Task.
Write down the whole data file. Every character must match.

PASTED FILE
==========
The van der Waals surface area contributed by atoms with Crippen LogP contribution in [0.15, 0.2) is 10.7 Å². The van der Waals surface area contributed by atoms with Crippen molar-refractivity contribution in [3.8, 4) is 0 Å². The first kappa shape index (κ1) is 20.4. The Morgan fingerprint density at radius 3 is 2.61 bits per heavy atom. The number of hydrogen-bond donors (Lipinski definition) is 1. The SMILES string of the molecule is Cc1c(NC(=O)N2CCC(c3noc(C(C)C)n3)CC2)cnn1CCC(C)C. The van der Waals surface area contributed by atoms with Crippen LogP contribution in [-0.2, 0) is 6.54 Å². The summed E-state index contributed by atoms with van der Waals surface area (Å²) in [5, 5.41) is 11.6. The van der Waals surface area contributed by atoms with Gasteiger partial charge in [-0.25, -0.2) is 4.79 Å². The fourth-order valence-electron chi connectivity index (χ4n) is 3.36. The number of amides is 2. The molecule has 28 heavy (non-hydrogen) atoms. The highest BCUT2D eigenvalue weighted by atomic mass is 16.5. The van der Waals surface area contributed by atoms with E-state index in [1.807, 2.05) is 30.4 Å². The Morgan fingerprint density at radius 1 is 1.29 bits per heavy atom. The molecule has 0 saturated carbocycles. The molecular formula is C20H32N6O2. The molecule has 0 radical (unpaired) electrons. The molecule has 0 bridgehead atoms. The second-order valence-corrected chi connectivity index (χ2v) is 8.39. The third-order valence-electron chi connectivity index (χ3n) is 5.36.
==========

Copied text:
The van der Waals surface area contributed by atoms with Crippen LogP contribution in [0.15, 0.2) is 10.7 Å². The van der Waals surface area contributed by atoms with Crippen molar-refractivity contribution in [3.8, 4) is 0 Å². The first kappa shape index (κ1) is 20.4. The Morgan fingerprint density at radius 3 is 2.61 bits per heavy atom. The number of hydrogen-bond donors (Lipinski definition) is 1. The SMILES string of the molecule is Cc1c(NC(=O)N2CCC(c3noc(C(C)C)n3)CC2)cnn1CCC(C)C. The van der Waals surface area contributed by atoms with Crippen LogP contribution in [-0.2, 0) is 6.54 Å². The summed E-state index contributed by atoms with van der Waals surface area (Å²) in [5, 5.41) is 11.6. The van der Waals surface area contributed by atoms with Gasteiger partial charge in [-0.25, -0.2) is 4.79 Å². The fourth-order valence-electron chi connectivity index (χ4n) is 3.36. The number of amides is 2. The molecule has 28 heavy (non-hydrogen) atoms. The highest BCUT2D eigenvalue weighted by atomic mass is 16.5. The van der Waals surface area contributed by atoms with E-state index in [1.807, 2.05) is 30.4 Å². The Morgan fingerprint density at radius 1 is 1.29 bits per heavy atom. The molecule has 0 saturated carbocycles. The molecular formula is C20H32N6O2. The molecule has 0 radical (unpaired) electrons. The molecule has 0 bridgehead atoms. The second-order valence-corrected chi connectivity index (χ2v) is 8.39. The third-order valence-electron chi connectivity index (χ3n) is 5.36.